MacArthur doesn’t accept the idea that in Acts 21:10–11, Agabus got important details wrong when he correctly predicted trouble for Paul  in Jerusalem. But earlier in this chapter, Paul disobeys instructions given him “by the Holy Spirit.” To me its clear he determined that the warnings were correct but that he was still meant to carry on his journey. If prophecy is infallible why didn’t Paul listen to it?

MacArthur will allow only one application for the Scriptures which tell us to weigh prophecy, but doesnt explain to us how he chooses which verses to obey and which to ignore, nor how he determines which principles do apply to today. It is a bit like tying yourself up in knots to say:

“Although the revelatory gift of prophecy has ceased, the proclamation of the prophetic Word still continues today—as preachers exposit the Scriptures and exhort people to obey (2 Tim. 2:4). As a result, the implications of 1 Thessalonians 5:19–22 still apply to the modern church. Every sermon, every message, every application given by contemporary pastors and teachers ought to be examined carefully through the lens of Scripture. If someone claims to speak for God yet his message does not accord with biblical truth, he shows himself to be a fraud. That is where biblical discernment is necessary.” (Page 126)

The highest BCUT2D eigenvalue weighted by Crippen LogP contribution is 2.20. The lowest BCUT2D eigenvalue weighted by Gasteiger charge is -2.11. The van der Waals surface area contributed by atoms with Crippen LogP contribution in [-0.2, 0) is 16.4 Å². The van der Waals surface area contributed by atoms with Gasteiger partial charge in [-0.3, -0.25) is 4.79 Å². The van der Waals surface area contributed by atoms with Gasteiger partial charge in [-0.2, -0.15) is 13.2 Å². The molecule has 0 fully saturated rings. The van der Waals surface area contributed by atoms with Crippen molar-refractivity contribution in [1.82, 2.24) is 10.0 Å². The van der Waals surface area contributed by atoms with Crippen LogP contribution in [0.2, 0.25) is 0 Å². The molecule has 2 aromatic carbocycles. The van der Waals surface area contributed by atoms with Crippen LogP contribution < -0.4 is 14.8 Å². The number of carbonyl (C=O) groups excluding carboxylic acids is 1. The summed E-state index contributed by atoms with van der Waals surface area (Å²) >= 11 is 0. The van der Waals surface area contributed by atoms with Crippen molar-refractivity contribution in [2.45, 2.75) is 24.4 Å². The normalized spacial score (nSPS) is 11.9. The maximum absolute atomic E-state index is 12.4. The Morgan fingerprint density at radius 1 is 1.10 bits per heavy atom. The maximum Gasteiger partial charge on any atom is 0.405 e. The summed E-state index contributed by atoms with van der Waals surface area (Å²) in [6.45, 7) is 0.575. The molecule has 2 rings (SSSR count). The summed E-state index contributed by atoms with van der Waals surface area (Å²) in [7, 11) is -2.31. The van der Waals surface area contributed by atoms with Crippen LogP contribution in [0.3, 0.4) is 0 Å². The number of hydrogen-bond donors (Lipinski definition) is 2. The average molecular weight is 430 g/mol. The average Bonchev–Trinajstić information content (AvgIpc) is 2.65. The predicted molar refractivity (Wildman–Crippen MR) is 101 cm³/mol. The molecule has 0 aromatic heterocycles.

BUT if there is an imperfect report of the true message of the Bible, does that make that preacher who made a mistake into a false teacher at all times? Surely this is the path to fundamentalism. If  modern preaching is instead a mix of truth and error, why can’t the same be true of modern prophecy?

MacAthur also points out that the presence of false prophets in the first-century church is a fact that is clearly attested in the New Testament (Matt. 7:1524:11;2 Tim. 4:3–42 Peter 2:1–31 John 4:1Jude 4)

He says, “Paul instructed the Thessalonians to exercise spiritual discernment whenever they heard any message that claimed to have divine origins, testing it carefully by comparing it to prior written revelation.”